Courtesy of Maddie Petaway
Editor’s Note: This article first appeared in the April 26, 2022 flipbook.
Ignoring her many doubts, Maddie Petaway recited lines of poetry and rehearsed her stances in preparation for the curtain call. When the lights dimmed, her shoes clicked against the ballroom floor, and she stepped toward the crowd.
The spotlight centered on her and she began.
“I wish I understood what it is like to be a black girl,” she said.
When English freshman Petaway took the stage at the Texas Revue 2022 Talent Show with the only poetry act, she dazzled with a poetic performance of two pieces, To Be a Black Girl and Gifted and Talented, which eventually won her the competition. Petaway said she viewed her achievement as a step forward for performance poetry, reminding the audience that the art exists and continues to matter.
“I had mega imposter syndrome,” Petaway said. “People kept talking about their acts, and I felt so out of place. I didn’t have any music (or) special lighting; (it was) just me and a microphone.”
Despite her doubts, Petaway said she continued through her performance, intending to revolutionize the way people think of poetry. Petaway practiced and modified her act, curating her on-stage demonstration to match her powerful words, such as “Position yourself in a warrior stance” and “increase my volume for dramatic effect / and even then I pose no real threat.”
“I want to shock the audience,” Petaway said. “They’re expecting to see (their idea of poetry). Let me show them that’s not the case.”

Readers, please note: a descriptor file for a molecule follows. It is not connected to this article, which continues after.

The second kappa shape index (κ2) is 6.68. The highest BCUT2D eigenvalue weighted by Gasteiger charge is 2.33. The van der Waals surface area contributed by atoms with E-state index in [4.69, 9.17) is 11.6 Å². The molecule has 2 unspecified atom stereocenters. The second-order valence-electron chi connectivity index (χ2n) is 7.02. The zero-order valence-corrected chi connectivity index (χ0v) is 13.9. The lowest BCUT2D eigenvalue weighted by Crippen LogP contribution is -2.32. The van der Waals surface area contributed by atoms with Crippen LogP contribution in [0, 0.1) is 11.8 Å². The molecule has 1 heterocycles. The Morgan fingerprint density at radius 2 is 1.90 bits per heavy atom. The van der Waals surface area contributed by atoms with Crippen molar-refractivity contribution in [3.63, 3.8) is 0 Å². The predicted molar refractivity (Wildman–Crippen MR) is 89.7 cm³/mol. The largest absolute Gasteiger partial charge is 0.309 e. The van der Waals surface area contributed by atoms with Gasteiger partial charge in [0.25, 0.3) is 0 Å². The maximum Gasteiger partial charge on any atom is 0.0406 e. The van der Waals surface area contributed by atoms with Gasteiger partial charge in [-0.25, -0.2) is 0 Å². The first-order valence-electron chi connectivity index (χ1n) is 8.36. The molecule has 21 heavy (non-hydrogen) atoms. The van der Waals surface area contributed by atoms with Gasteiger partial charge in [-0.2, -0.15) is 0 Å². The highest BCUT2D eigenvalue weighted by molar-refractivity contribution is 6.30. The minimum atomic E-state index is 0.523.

Petaway said her first poem of the night, To Be a Black Girl, which was published in the New York Times in 2020, handles colorism and the Black community. Her newer work, Gifted and Talented, chronicles the struggles of balancing burnout with the expectation of high performance.
“Black women are seen as strong and independent,” Petaway said. “Through my poetry, I’m showing that strong independence, and just because it doesn’t look like yours doesn’t make (me) any less of a Black woman.”
Petaway said her favorite line from To Be a Black Girl is “surrender is not the way of a woman of color” because it brings attention to and can unite fellow women of color in the audience.
“Maybe we’re not in the same boat, but (we’re) experiencing the same storm,” Petaway said. “We’re in this together; let’s fight this together.”
Public health sophomore Misha Bhakta said Petaway’s pieces spoke to her as she could relate to issues and experiences Petaway described in Gifted and Talented.
“I could relate to most of the experiences (Petaway) shared,” Bhakta said. “Hearing other POC women speaking about (their) POC experience was phenomenal.”
Psychology freshman Heaven Flores said that though Petaway performed for an entire audience, her delivery felt incredibly personal and relatable.
“It was really powerful to see someone who has also gone through the experiences that I have … (convey to the world that you’re more than someone who’s going to work and make money for an employer,” Flores said.
Petaway said her win will serve as a shining reminder that poetry can leave a lasting impact and deserves appreciation.
“I was shocked because I wasn’t expecting to win,” Petaway said, “People really pushed (me) to the side at times, so when I (won), my mouth dropped. Poetry won the night, and I’m so happy.”